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Old 09-10-08, 06:05 PM   #1
Todd Richards
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Why some road bike manuf. put rear brake cable guide on the Driveside?

Specialized, Trek, others...... are putting the rear brake cable guide on the drive side of the top tube (near the jhad tube) instead of the taditoional non-drive side.

This allows a clean cable line from drive side to non-drive side under the top tube, but it also forces the right brake lever cable to do a sharp bend towards the cable guide by passing the housing to the drive side of the head tube....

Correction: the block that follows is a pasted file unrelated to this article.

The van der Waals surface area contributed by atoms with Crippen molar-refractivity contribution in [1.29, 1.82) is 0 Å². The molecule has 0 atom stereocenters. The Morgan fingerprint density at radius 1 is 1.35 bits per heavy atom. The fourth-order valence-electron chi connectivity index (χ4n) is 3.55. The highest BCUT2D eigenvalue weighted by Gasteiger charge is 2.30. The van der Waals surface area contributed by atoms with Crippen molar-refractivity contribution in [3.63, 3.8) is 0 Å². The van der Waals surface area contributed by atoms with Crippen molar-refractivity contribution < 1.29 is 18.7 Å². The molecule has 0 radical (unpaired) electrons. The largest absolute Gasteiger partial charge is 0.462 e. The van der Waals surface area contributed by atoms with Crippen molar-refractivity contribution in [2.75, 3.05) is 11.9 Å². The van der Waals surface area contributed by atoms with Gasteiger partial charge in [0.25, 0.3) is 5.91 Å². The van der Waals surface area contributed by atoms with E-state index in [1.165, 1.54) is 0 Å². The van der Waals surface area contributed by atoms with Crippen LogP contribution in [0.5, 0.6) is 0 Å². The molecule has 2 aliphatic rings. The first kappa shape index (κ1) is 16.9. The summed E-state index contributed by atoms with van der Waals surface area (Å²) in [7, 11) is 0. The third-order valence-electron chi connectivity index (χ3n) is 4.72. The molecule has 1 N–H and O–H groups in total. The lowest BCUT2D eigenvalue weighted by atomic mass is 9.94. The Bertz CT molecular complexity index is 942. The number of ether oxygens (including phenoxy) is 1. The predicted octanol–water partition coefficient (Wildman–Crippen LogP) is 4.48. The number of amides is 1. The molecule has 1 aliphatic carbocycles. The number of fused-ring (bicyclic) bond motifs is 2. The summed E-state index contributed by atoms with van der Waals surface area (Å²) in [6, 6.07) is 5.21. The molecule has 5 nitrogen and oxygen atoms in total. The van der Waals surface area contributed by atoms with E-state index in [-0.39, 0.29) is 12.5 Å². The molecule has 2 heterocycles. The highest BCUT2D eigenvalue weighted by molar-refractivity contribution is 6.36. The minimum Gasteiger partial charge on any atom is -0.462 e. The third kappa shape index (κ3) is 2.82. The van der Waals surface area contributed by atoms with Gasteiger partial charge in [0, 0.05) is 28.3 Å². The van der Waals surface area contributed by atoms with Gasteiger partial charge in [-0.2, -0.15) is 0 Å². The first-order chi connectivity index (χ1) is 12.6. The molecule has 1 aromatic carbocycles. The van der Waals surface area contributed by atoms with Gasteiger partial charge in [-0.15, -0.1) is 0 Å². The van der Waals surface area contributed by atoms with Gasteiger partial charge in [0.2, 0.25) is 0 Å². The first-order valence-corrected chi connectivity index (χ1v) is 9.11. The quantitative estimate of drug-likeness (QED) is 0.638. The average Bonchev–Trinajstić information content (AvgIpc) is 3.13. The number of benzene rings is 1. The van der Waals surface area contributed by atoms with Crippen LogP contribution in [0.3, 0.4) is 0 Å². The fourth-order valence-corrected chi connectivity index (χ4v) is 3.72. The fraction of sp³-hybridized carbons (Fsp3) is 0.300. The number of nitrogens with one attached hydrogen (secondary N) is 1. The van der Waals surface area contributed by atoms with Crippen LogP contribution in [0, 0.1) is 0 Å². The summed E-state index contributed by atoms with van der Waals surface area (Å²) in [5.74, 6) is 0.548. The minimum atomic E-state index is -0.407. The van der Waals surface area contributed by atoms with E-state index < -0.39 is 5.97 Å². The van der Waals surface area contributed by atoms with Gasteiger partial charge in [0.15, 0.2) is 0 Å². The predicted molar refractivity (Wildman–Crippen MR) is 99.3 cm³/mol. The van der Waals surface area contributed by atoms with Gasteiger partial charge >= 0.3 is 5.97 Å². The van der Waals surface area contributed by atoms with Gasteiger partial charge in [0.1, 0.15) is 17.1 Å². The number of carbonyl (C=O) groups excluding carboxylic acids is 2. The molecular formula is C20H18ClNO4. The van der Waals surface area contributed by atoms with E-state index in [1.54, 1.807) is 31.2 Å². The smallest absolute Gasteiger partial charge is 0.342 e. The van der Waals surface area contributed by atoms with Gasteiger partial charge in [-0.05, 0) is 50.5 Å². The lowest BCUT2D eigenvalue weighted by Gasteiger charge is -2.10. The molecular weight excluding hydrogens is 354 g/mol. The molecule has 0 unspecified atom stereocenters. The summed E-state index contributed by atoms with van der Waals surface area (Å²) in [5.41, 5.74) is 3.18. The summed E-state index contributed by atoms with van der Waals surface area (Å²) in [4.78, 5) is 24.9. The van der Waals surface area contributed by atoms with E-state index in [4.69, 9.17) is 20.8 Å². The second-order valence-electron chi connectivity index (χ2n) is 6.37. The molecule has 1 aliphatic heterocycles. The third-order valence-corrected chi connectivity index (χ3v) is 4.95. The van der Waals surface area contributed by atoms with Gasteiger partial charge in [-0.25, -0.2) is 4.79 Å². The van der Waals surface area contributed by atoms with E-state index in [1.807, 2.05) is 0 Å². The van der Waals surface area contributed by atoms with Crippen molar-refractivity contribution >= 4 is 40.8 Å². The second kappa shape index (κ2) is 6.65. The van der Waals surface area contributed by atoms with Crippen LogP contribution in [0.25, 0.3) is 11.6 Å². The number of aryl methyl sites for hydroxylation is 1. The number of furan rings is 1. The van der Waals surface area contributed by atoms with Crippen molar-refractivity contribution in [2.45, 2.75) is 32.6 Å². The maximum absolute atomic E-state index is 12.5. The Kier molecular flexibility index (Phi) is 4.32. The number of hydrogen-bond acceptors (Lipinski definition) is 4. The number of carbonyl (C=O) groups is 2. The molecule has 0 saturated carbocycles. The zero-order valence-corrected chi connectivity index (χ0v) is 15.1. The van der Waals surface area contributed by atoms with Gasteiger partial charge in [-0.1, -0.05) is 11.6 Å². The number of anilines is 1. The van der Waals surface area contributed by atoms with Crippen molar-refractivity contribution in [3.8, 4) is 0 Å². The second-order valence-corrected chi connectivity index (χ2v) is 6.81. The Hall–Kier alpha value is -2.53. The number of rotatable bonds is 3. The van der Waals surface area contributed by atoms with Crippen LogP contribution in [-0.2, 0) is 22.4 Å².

WHY? Is this just suddenly fasionable or is it actually a cleaner cable line?
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Old 09-10-08, 06:50 PM   #2
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It would work out for me, I run my brakes reversed.

but really I have no clue why they are doing that
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Old 09-11-08, 05:47 AM   #3
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Maybe those bikes were meant for the British market?
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Old 09-11-08, 06:17 AM   #4
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because running the rear brake off the left lever makes more sense.

especially if you ride a motorcycle too.

sheesh.
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Old 09-11-08, 06:24 AM   #5
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Does it eliminate some cable/frame rub on CF bikes?
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Old 09-11-08, 11:07 AM   #6